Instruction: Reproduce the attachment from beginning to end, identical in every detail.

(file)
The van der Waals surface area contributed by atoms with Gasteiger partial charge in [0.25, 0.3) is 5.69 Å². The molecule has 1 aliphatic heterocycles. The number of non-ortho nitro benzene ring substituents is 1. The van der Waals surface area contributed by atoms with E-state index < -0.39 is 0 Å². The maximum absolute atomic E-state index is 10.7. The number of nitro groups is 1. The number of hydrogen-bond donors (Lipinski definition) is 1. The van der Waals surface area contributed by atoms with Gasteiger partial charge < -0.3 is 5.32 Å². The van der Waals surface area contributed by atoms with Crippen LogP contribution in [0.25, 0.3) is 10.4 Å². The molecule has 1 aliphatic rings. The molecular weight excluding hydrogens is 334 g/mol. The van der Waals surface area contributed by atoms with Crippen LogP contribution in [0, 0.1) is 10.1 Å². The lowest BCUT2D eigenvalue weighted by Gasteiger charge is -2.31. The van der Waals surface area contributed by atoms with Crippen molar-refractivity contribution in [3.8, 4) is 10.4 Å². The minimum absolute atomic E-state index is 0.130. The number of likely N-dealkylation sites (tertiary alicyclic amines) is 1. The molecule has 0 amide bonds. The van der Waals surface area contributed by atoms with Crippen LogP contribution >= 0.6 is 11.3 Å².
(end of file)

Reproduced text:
The van der Waals surface area contributed by atoms with Gasteiger partial charge in [0.25, 0.3) is 5.69 Å². The molecule has 1 aliphatic heterocycles. The number of non-ortho nitro benzene ring substituents is 1. The van der Waals surface area contributed by atoms with E-state index < -0.39 is 0 Å². The maximum absolute atomic E-state index is 10.7. The number of nitro groups is 1. The number of hydrogen-bond donors (Lipinski definition) is 1. The van der Waals surface area contributed by atoms with Gasteiger partial charge < -0.3 is 5.32 Å². The van der Waals surface area contributed by atoms with Crippen LogP contribution in [0.25, 0.3) is 10.4 Å². The molecule has 1 aliphatic rings. The molecular weight excluding hydrogens is 334 g/mol. The van der Waals surface area contributed by atoms with Crippen LogP contribution in [0, 0.1) is 10.1 Å². The lowest BCUT2D eigenvalue weighted by Gasteiger charge is -2.31. The van der Waals surface area contributed by atoms with Crippen molar-refractivity contribution in [3.8, 4) is 10.4 Å². The minimum absolute atomic E-state index is 0.130. The number of likely N-dealkylation sites (tertiary alicyclic amines) is 1. The molecule has 0 amide bonds. The van der Waals surface area contributed by atoms with Crippen LogP contribution >= 0.6 is 11.3 Å².